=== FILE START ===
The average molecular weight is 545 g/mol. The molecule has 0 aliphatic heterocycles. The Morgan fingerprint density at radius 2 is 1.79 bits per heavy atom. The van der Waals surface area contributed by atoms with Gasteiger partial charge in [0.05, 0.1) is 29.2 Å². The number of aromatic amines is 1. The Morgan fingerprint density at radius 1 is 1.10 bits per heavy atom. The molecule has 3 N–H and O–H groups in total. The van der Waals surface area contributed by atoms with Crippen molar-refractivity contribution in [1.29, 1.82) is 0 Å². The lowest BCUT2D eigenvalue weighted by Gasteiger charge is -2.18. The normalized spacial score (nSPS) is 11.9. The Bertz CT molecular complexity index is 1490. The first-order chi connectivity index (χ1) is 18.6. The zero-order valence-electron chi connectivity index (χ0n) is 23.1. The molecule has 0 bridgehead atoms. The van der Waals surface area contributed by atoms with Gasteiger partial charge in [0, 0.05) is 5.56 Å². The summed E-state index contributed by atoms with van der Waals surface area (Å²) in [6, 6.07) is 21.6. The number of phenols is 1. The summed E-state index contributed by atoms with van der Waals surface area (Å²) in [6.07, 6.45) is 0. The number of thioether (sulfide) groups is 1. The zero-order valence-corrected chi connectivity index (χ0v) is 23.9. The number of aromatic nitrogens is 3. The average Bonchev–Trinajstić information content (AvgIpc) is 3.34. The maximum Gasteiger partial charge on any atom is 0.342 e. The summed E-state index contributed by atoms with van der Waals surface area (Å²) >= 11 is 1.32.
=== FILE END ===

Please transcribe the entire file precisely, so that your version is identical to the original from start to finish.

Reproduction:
The average molecular weight is 545 g/mol. The molecule has 0 aliphatic heterocycles. The Morgan fingerprint density at radius 2 is 1.79 bits per heavy atom. The van der Waals surface area contributed by atoms with Gasteiger partial charge in [0.05, 0.1) is 29.2 Å². The number of aromatic amines is 1. The Morgan fingerprint density at radius 1 is 1.10 bits per heavy atom. The molecule has 3 N–H and O–H groups in total. The van der Waals surface area contributed by atoms with Crippen molar-refractivity contribution in [1.29, 1.82) is 0 Å². The lowest BCUT2D eigenvalue weighted by Gasteiger charge is -2.18. The normalized spacial score (nSPS) is 11.9. The Bertz CT molecular complexity index is 1490. The first-order chi connectivity index (χ1) is 18.6. The zero-order valence-electron chi connectivity index (χ0n) is 23.1. The molecule has 0 bridgehead atoms. The van der Waals surface area contributed by atoms with Gasteiger partial charge in [0, 0.05) is 5.56 Å². The summed E-state index contributed by atoms with van der Waals surface area (Å²) in [6, 6.07) is 21.6. The number of phenols is 1. The summed E-state index contributed by atoms with van der Waals surface area (Å²) in [6.07, 6.45) is 0. The number of thioether (sulfide) groups is 1. The zero-order valence-corrected chi connectivity index (χ0v) is 23.9. The number of aromatic nitrogens is 3. The average Bonchev–Trinajstić information content (AvgIpc) is 3.34. The maximum Gasteiger partial charge on any atom is 0.342 e. The summed E-state index contributed by atoms with van der Waals surface area (Å²) >= 11 is 1.32.